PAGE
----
Two pounds of large chestnuts, the shells taken clean off with a very sharp knife. Pour boiling water over them and the under skin will come off readily. Peel and cut up four red onions, stew them in butter until soft, but not brown. Add the peeled chestnuts, and pour over them enough soup stock to keep them moist without burning. Salt them but not too much. When the chestnuts are nearly done, add to them four large apples peeled, cored, and sliced. Add them to the chestnuts, and let them simmer until done. Then add sugar to taste.
This dish has a very rich flavor, and may be well worth trying by those who want a new combination.
Many poor families in Italy derive their principal sustenance from the fruit of the chestnut-trees. The nuts are peeled, dried in the sun, ground into flour, and made into bread. The chestnuts are used also in soups, sauces, purees, forcemeats, entrees, and sweet dishes for dessert.
Pour boiling water over half a cup of pearl barley; remove any specks or insects, and drain dry. Melt one tablespoon butter in a stewpan; add the barley, and let it cook until slightly browned and it has absorbed the butter. Then add one quart of thin stock and let it boil until tender and dry. Season with salt and serve as a vegetable.
Take one pint cooked lentils, one-half pint of cold potatoes chopped fine, two tablespoonfuls chopped onions, one tablespoonful salt, one-half teaspoonful pepper, two tablespoonfuls butter, one-half cup milk, cook slowly for an hour, then brown and turn.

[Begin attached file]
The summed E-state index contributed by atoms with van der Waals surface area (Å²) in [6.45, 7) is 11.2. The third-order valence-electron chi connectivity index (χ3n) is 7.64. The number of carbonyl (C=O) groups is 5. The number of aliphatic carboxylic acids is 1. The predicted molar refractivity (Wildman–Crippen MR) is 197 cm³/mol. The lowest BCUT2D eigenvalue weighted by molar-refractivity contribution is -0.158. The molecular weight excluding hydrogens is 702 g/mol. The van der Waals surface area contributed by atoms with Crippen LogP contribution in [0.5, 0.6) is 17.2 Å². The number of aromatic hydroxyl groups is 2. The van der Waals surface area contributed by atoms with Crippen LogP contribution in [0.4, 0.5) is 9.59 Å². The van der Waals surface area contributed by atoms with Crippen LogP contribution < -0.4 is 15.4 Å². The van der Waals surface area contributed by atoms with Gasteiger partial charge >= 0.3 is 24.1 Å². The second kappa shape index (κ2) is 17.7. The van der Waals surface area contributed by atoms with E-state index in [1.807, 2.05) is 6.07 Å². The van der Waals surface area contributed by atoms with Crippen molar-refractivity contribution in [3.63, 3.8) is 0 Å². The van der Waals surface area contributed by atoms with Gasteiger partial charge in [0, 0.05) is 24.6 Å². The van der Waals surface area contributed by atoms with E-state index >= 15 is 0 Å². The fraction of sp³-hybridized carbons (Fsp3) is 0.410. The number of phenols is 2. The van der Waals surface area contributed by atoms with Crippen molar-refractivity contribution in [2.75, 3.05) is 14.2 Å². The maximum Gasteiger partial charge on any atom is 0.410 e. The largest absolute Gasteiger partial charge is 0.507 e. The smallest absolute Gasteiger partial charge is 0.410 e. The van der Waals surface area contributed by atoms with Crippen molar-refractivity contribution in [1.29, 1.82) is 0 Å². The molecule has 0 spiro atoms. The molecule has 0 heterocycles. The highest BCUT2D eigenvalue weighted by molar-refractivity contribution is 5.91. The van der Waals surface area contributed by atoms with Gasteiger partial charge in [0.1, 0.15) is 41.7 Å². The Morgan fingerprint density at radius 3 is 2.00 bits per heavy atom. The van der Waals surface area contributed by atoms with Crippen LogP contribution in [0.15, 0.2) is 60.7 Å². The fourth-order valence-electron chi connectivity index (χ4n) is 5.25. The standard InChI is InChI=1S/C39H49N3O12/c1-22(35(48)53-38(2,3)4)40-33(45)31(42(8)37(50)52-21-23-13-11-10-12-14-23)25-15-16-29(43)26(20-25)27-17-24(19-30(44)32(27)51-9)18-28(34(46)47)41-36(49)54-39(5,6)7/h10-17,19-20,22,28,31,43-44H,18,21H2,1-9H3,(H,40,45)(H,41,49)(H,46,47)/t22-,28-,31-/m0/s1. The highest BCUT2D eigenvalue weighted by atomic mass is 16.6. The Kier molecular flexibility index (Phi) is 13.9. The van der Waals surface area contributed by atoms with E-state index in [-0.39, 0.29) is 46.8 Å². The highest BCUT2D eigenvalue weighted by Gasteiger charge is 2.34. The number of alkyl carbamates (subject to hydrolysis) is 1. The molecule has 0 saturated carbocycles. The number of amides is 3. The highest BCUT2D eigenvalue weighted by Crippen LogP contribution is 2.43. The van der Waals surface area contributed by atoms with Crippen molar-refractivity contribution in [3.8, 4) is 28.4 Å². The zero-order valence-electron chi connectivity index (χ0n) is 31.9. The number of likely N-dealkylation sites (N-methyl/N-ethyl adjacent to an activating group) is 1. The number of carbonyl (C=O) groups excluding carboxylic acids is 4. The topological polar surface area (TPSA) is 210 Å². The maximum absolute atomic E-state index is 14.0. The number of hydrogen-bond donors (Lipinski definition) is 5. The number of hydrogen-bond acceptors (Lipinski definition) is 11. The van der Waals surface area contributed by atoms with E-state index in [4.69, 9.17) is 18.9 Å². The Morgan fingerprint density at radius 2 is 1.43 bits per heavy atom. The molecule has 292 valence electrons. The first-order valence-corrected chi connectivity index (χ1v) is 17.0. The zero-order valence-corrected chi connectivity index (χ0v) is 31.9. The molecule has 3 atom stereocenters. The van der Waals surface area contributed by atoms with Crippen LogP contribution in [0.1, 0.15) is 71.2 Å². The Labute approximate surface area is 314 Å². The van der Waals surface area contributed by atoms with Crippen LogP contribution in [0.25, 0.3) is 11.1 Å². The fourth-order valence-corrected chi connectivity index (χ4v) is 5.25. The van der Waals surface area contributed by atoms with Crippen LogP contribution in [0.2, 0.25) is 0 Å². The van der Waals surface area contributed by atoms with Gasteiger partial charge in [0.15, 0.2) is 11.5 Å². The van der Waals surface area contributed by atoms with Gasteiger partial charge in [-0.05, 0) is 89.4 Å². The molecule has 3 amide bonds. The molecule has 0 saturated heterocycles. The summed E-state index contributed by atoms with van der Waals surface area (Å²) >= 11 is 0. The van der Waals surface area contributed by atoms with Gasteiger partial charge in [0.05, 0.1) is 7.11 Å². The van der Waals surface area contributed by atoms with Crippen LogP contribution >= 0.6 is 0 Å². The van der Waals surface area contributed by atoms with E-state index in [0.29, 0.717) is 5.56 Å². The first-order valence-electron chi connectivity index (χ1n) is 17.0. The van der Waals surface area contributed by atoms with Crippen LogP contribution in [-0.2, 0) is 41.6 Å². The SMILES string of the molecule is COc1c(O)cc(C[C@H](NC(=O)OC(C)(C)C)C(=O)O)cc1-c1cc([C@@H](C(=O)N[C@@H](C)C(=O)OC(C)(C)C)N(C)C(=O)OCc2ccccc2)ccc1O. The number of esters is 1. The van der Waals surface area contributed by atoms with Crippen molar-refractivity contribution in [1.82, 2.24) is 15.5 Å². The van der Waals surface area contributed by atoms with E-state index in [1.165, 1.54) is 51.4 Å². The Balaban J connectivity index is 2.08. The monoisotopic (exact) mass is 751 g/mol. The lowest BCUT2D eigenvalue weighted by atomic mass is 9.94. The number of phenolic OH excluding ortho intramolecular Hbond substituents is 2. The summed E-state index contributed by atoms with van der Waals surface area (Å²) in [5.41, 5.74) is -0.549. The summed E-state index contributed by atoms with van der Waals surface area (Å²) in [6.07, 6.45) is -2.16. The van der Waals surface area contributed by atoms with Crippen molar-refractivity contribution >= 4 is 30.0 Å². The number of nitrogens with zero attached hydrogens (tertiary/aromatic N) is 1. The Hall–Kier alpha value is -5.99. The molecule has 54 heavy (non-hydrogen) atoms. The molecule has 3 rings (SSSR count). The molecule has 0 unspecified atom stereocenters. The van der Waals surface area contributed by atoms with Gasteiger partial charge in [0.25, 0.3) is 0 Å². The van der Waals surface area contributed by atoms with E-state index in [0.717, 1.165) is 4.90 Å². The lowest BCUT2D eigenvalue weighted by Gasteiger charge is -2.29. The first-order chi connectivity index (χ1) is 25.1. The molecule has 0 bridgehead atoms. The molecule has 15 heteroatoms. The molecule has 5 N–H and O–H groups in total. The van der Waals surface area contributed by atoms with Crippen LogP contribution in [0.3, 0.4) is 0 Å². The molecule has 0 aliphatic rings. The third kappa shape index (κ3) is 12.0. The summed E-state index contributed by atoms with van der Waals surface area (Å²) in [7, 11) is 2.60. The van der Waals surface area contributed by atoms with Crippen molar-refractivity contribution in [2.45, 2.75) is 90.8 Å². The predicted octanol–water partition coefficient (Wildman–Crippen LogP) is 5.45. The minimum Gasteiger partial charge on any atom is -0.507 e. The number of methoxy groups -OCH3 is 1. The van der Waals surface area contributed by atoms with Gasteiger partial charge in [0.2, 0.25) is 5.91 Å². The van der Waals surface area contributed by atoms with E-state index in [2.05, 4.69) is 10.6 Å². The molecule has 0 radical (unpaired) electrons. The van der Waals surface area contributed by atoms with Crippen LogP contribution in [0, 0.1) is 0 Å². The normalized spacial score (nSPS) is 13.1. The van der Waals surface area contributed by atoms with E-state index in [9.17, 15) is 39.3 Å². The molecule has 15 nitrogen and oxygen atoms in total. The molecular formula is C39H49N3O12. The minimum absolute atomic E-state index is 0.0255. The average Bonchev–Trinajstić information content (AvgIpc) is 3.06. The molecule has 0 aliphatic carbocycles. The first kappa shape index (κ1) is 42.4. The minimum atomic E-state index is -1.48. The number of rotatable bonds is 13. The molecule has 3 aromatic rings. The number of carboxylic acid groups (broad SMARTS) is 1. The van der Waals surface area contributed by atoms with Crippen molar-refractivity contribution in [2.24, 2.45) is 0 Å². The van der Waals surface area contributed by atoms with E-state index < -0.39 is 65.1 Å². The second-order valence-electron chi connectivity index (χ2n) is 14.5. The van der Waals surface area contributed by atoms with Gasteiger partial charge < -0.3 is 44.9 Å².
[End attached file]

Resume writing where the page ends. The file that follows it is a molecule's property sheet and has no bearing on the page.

The lentils used for the above should already have been cooked at least eight hours in a double boiler at a temperature of about 200°. When thus cooked they can be used for hash, croquettes, soup, and many other purposes.
A cupful more or less of cold baked beans may be left after the family are tired of seeing this dish for Saturday's supper, Sunday's breakfast, and washing day lunch, and yet it seems wasteful to throw them away. Sift them, and if very dry add a little hot water to moisten enough to shape them into small flat cakes. First season them with salt, if needed, and mustard. Cook one tablespoonful of chopped onion in a little pork fat or butter, and when slightly colored put in the cakes and brown on each side. Serve with toasted brown bread.
Take equal quantities of shelled beans and sweet corn cut from the cob, - put them into a bean-pot in layers, sprinkling salt and pepper between each layer. For one pint each of corn and beans take one-half pound salt pork, score the rind and place in the top of the bean-pot, letting the rind come up even with the corn and beans. Cover with boiling water and bake slowly seven or eight hours, adding more water as it cooks away.